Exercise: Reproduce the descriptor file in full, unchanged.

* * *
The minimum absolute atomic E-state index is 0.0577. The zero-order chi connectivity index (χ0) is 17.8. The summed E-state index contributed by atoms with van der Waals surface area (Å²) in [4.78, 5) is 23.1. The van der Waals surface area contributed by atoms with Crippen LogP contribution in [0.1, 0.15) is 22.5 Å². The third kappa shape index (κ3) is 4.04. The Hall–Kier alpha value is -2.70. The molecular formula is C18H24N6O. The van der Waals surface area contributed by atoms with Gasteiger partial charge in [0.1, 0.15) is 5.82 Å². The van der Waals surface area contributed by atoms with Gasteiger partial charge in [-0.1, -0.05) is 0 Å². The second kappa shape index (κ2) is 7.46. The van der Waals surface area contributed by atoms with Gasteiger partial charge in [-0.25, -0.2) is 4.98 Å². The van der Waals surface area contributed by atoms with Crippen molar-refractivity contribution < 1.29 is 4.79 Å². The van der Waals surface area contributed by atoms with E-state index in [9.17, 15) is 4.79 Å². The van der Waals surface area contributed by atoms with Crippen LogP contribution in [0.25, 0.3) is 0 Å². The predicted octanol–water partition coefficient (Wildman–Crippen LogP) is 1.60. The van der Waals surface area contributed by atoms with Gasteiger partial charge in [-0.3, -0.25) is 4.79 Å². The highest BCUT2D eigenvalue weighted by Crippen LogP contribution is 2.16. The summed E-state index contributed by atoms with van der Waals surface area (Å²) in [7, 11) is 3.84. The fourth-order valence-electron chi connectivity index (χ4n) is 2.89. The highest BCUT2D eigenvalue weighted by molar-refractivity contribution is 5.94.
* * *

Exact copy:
The minimum absolute atomic E-state index is 0.0577. The zero-order chi connectivity index (χ0) is 17.8. The summed E-state index contributed by atoms with van der Waals surface area (Å²) in [4.78, 5) is 23.1. The van der Waals surface area contributed by atoms with Crippen LogP contribution in [0.1, 0.15) is 22.5 Å². The third kappa shape index (κ3) is 4.04. The Hall–Kier alpha value is -2.70. The molecular formula is C18H24N6O. The van der Waals surface area contributed by atoms with Gasteiger partial charge in [0.1, 0.15) is 5.82 Å². The van der Waals surface area contributed by atoms with Gasteiger partial charge in [-0.1, -0.05) is 0 Å². The second kappa shape index (κ2) is 7.46. The van der Waals surface area contributed by atoms with Gasteiger partial charge in [-0.25, -0.2) is 4.98 Å². The van der Waals surface area contributed by atoms with Crippen molar-refractivity contribution < 1.29 is 4.79 Å². The van der Waals surface area contributed by atoms with E-state index in [9.17, 15) is 4.79 Å². The van der Waals surface area contributed by atoms with Crippen LogP contribution in [0.25, 0.3) is 0 Å². The predicted octanol–water partition coefficient (Wildman–Crippen LogP) is 1.60. The van der Waals surface area contributed by atoms with Gasteiger partial charge in [-0.3, -0.25) is 4.79 Å². The highest BCUT2D eigenvalue weighted by Crippen LogP contribution is 2.16. The summed E-state index contributed by atoms with van der Waals surface area (Å²) in [7, 11) is 3.84. The fourth-order valence-electron chi connectivity index (χ4n) is 2.89. The highest BCUT2D eigenvalue weighted by molar-refractivity contribution is 5.94.